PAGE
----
The mother makes a sudden guest appearance. A young woman who was never young. Earnest, resourceful but not vital, haunted by her own self-image and memories. She lived aghast to herself.

Snobbism is a response to belittling – to its actual occurrence or to the threat of it. The shitting bird is a belittled bird. It takes itself unawares.

The encounter with the self is a dreadful thing.

102

The city goes berserk. It’s the Thursday before Christmas. That’s how I remember it anyway. The chronology is probably wrong.

Ordinary things are not available. It is supposed to be a time of plenitude. It would be a pleasure to be able deliberately to misread oneself. To lead oneself astray.

103

This overheard conversation occurred at Petrol. It was oddly compelling, breath-taking in its blatancy. I based a performance on it, at the Friend in Hand Hotel, Glebe, at Richard Hillman’s book launch. (His collection of poems did not appear on the day; they should have.) Eventually I interpreted it as an effort to arrange a marriage. I was convinced it involved the Scientologists. The audience at the launch was noisy but they shut up totally at that point of the performance when I dealt with these overheard remarks.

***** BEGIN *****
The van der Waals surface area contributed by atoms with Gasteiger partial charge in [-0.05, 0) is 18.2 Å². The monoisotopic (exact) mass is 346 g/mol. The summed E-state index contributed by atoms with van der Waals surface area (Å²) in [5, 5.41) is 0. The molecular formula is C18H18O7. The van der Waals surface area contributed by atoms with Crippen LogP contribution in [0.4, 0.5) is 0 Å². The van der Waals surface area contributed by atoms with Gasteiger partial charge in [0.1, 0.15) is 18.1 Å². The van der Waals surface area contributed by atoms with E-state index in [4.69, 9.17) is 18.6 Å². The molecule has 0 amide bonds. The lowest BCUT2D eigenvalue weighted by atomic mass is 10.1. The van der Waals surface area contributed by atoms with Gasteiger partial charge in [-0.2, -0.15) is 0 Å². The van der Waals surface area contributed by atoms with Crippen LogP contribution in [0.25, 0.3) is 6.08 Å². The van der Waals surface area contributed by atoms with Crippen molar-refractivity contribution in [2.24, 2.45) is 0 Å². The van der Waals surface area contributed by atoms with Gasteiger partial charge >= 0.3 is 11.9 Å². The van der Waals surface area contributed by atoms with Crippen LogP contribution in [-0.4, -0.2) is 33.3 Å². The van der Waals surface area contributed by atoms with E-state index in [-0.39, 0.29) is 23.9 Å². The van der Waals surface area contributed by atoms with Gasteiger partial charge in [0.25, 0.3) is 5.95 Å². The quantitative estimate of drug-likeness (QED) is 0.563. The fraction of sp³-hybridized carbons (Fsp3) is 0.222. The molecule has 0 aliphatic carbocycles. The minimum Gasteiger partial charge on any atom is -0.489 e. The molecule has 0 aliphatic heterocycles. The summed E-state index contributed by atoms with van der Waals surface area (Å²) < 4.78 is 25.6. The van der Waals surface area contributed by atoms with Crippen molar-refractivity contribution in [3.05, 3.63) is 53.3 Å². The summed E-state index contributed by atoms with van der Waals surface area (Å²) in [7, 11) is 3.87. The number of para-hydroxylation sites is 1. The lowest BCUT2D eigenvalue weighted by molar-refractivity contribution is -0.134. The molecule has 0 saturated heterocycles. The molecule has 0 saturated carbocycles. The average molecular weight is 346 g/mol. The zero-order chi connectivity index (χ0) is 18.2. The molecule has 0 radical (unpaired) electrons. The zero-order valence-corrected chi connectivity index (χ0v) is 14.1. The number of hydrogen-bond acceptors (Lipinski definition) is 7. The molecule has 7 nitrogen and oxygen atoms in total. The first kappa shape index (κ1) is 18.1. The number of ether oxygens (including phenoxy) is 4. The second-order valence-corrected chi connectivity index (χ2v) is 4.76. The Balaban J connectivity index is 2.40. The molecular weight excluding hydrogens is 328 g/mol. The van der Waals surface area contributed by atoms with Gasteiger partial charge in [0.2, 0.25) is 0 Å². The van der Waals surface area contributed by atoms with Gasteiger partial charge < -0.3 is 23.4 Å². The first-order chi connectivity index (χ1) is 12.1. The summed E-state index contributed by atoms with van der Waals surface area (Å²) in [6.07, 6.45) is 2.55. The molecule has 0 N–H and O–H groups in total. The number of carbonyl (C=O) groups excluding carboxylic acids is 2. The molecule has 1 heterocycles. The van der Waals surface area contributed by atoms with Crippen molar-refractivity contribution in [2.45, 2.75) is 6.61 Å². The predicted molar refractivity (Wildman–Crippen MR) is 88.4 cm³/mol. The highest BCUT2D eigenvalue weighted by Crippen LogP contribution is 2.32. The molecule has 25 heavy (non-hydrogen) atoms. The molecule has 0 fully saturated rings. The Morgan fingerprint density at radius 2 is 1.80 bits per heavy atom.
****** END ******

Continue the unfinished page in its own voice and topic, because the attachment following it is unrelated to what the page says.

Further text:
104

A neighbourhood brimming over with celebrities, or committed to the idea of celebrity. They believe in it, here they believe in it. They know all about it. They are very knowledgeable, forgiving people. They know all about life, how fragile it is, how wanton, how cruel. They know things. They know all about haircuts and hair-tinting and buying avocadoes and decent coffee and nasty people whom they insist on naming.